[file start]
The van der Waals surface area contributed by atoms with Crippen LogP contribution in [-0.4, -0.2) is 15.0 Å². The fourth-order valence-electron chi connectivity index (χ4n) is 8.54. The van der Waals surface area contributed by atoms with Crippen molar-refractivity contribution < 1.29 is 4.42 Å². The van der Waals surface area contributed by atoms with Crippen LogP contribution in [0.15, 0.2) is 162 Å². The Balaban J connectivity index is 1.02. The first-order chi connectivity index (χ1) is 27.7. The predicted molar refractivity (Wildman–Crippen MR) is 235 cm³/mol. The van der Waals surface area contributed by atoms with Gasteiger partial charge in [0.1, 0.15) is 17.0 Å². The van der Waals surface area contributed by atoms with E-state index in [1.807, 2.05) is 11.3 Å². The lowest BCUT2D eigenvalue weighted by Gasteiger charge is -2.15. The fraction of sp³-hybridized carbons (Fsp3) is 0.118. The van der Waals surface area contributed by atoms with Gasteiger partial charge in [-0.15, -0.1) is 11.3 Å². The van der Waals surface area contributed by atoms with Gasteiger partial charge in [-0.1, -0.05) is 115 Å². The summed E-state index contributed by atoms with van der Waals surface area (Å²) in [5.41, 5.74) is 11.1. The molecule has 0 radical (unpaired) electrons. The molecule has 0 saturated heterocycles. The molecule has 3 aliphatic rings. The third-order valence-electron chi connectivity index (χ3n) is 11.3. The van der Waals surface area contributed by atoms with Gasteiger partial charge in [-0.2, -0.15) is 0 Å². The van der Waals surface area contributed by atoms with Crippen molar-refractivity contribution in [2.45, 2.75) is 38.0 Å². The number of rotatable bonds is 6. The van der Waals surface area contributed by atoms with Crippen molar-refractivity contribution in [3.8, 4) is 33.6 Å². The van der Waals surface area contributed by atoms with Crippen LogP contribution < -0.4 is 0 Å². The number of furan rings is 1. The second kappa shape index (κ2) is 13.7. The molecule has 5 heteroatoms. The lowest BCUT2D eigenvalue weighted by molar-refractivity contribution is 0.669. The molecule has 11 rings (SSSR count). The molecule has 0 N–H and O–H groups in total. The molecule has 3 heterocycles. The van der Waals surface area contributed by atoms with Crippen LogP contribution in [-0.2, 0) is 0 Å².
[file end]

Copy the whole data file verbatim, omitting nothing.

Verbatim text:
The van der Waals surface area contributed by atoms with Crippen LogP contribution in [-0.4, -0.2) is 15.0 Å². The fourth-order valence-electron chi connectivity index (χ4n) is 8.54. The van der Waals surface area contributed by atoms with Crippen molar-refractivity contribution < 1.29 is 4.42 Å². The van der Waals surface area contributed by atoms with Crippen LogP contribution in [0.15, 0.2) is 162 Å². The Balaban J connectivity index is 1.02. The first-order chi connectivity index (χ1) is 27.7. The predicted molar refractivity (Wildman–Crippen MR) is 235 cm³/mol. The van der Waals surface area contributed by atoms with Gasteiger partial charge in [0.1, 0.15) is 17.0 Å². The van der Waals surface area contributed by atoms with E-state index in [1.807, 2.05) is 11.3 Å². The lowest BCUT2D eigenvalue weighted by Gasteiger charge is -2.15. The fraction of sp³-hybridized carbons (Fsp3) is 0.118. The van der Waals surface area contributed by atoms with Gasteiger partial charge in [-0.15, -0.1) is 11.3 Å². The van der Waals surface area contributed by atoms with Gasteiger partial charge in [-0.1, -0.05) is 115 Å². The summed E-state index contributed by atoms with van der Waals surface area (Å²) in [5.41, 5.74) is 11.1. The molecule has 0 radical (unpaired) electrons. The molecule has 0 saturated heterocycles. The molecule has 3 aliphatic rings. The third-order valence-electron chi connectivity index (χ3n) is 11.3. The van der Waals surface area contributed by atoms with Gasteiger partial charge in [-0.2, -0.15) is 0 Å². The van der Waals surface area contributed by atoms with Crippen molar-refractivity contribution in [2.45, 2.75) is 38.0 Å². The number of rotatable bonds is 6. The van der Waals surface area contributed by atoms with Crippen molar-refractivity contribution in [3.8, 4) is 33.6 Å². The van der Waals surface area contributed by atoms with Crippen LogP contribution < -0.4 is 0 Å². The number of furan rings is 1. The second kappa shape index (κ2) is 13.7. The molecule has 5 heteroatoms. The lowest BCUT2D eigenvalue weighted by molar-refractivity contribution is 0.669. The molecule has 11 rings (SSSR count). The molecule has 0 N–H and O–H groups in total. The molecule has 3 heterocycles. The van der Waals surface area contributed by atoms with Crippen LogP contribution in [-0.2, 0) is 0 Å².